Borrowing words from other languages is an old phenomenon. And linguists try to figure out why it happens. For practicality? Spicing up boring conversations? Whatever the reason might be, the incorporation of foreign loanwords into native languages continues worldwide, and Japanese is no exception. In the Japanese language, you can find loanwords from several languages. The oldest ones came from Chinese, and became a solid basis for a lot of Japanese words today. But also words from Dutch, German or Portuguese are pervasive in Japanese language. But wasei-eigo is more than just loanwords.
Wasei-eigo is a great example for the fruitful impact of globalization. Especially in Japan happened a very interesting mash-up of different cultures. Wasei-eigo (和製英語) simply means “Japanese-made English”. These are words based on the English language, which are very common in daily Japanese life. But in some cases, the meaning of English words changed in such extent, that native English speakers can’t even guess the meaning. And some English words even have been manufactured completely newly in Japan. This is achieved by putting together some English words, that never been seen in these combinations. One example for that is the pseudo-English word „skinship“(スキンシップ / sukinshippu), which derived from the words skin, friendship and kinship, and is used for physical contact.
Here are some other examples of great Japanese ingenuity:
Baikingu (バイキング), Viking
If you go to a restaurant and find a sign that sais viking lunch, you found find there men with long blonde hair, drinking out of horns. Baikingu just means buffet. It is said that this originated from the Tokyo Imperial Hotel, which was the first in Japan that served buffet meals, and their “Viking smörgåsbord” was name giver to this style of serving meals.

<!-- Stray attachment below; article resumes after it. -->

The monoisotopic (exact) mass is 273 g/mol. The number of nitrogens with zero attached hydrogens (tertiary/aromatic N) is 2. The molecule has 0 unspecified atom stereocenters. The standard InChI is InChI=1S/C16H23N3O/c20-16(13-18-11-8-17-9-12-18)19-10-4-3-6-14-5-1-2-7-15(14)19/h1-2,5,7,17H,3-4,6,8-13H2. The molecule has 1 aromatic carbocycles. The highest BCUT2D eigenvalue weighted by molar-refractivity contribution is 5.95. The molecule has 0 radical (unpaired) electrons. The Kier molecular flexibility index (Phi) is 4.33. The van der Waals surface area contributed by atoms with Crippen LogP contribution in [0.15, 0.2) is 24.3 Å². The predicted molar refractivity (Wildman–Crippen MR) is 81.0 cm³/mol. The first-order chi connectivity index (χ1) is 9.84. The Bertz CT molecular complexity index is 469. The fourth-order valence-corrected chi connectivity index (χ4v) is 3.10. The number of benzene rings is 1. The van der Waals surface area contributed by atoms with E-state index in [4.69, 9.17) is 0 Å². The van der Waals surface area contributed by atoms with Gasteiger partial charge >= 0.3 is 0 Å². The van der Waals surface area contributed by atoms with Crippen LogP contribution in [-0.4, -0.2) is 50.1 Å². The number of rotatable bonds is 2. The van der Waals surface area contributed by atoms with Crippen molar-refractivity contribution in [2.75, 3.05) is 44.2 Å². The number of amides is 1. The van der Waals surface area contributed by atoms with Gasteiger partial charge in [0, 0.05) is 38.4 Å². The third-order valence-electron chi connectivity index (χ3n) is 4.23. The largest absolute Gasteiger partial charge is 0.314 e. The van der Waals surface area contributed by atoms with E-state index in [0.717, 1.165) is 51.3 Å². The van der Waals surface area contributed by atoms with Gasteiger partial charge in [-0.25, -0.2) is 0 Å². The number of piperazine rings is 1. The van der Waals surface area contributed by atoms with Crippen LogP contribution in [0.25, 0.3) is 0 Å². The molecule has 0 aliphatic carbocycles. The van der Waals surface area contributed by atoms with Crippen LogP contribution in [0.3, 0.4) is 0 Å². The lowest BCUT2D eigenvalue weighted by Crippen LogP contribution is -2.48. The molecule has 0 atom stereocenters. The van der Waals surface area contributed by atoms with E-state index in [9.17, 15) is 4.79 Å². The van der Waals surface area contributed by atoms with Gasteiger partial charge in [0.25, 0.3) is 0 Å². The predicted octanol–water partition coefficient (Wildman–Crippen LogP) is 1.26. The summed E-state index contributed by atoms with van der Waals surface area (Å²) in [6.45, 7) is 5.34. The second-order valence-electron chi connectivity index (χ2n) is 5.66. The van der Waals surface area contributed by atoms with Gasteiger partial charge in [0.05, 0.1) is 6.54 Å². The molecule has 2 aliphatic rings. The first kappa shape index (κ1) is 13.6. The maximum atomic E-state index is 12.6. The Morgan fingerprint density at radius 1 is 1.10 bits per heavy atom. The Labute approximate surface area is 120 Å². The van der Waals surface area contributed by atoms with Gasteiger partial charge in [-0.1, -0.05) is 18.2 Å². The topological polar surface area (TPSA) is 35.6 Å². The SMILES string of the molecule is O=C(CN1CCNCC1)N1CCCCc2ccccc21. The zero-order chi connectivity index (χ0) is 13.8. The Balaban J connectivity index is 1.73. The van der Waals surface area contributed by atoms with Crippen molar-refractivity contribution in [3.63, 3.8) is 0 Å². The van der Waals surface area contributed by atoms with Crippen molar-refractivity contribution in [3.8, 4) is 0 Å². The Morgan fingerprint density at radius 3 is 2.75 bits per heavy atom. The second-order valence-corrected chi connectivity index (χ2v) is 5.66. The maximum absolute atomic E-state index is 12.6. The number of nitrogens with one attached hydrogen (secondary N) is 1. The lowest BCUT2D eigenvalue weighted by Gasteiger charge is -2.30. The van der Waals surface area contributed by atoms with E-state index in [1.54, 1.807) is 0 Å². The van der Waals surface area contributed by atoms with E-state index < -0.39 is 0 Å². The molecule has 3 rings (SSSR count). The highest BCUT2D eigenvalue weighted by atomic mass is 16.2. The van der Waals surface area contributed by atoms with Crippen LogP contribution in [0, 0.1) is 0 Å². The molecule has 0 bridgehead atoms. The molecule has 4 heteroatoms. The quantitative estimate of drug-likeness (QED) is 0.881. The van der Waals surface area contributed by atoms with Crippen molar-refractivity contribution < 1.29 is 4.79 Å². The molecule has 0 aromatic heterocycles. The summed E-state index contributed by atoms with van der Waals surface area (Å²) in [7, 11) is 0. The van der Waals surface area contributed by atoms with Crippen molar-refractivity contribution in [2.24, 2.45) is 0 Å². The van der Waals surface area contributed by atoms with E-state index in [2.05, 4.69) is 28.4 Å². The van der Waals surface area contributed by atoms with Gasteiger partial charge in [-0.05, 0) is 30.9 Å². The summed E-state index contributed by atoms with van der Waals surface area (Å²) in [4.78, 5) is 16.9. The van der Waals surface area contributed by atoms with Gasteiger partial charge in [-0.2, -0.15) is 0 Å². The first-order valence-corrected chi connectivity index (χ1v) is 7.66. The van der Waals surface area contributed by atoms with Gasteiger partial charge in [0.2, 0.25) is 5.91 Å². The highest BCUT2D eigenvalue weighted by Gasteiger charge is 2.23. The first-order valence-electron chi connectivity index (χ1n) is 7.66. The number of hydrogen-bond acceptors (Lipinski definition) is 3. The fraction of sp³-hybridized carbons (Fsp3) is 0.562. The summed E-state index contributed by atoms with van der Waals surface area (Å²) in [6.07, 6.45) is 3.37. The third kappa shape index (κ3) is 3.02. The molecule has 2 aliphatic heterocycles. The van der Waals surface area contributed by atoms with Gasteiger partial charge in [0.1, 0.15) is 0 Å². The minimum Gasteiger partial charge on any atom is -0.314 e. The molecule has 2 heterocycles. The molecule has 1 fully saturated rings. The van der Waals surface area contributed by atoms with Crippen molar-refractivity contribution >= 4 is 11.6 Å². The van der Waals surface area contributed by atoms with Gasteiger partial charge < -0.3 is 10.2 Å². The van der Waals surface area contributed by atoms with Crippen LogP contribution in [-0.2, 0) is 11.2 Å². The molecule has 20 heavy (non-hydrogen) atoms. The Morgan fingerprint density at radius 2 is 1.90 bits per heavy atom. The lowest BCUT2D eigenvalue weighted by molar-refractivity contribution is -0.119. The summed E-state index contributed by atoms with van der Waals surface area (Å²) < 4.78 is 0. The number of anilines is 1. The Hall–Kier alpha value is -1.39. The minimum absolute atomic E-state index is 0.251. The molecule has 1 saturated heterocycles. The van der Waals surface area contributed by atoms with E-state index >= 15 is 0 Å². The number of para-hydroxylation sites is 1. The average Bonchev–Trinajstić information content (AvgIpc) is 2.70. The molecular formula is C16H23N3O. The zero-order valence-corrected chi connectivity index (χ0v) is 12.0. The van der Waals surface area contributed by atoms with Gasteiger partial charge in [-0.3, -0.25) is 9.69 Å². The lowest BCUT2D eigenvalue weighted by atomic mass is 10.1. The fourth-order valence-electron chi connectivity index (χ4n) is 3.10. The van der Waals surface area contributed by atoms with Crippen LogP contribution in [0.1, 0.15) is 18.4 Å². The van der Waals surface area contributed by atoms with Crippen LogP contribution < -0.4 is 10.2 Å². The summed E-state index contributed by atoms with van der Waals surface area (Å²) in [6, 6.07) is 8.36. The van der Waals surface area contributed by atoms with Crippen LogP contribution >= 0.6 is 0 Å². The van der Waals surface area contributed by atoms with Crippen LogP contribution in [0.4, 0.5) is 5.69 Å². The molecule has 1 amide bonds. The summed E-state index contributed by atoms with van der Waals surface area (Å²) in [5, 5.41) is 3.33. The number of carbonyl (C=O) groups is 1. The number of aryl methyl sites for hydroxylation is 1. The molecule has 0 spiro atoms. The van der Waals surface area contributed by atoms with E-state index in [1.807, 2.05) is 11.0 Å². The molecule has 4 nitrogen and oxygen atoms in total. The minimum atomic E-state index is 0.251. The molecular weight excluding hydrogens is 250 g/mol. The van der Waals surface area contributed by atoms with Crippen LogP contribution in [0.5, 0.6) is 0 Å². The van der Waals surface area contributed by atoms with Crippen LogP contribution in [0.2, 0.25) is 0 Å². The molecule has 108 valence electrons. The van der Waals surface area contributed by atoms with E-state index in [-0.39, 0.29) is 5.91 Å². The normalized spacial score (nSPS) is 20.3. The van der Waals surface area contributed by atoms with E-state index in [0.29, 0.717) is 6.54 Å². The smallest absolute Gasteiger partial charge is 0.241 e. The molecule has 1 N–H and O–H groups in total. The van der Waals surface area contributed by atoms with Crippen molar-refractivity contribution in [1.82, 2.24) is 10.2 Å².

Manshon (マンション), Mansion
Torampu (トランプ), Trump
In Japan, trump is not only the name of businessman, wall builder and 45th president of the United States. It basically means playing cards. It derived from a trump in card games. So when you hang out with Japanese people, it’s very likely that someone come up with the idea and say: “Hey guys, lets play trump!”
Baiku (バイク), Bike
If you say said you learned how to ride a bike at the age of six, Japanese people might be shocked. In Japan, the word “bike” is only used for motorcycles, but not for bicycle.
Wanpisu (ワンピース), One-piece
If your Japanese friend say something like: “My brother’s wedding was so beautiful, every girl wore lovely one-pieces”, and you think a about a bunch of women wearing swimsuits, we unfortunately have to disappoint you. The word “wanpisu” means a woman’s dress.
Maipesu (マイペース), My pace
This word obviously derived from „doing something at one’s own pace“. But nowadays it changed its meaning to rather “doing something in your own way”.
Maibuumu (マイブーム), My Boom
My boom? Your boom? Boom came from the usage like in “K-pop boom” or „Baby boom“. Now it’s also used to express your current obsession. For example:
For some reason suddenly my boom is eggs.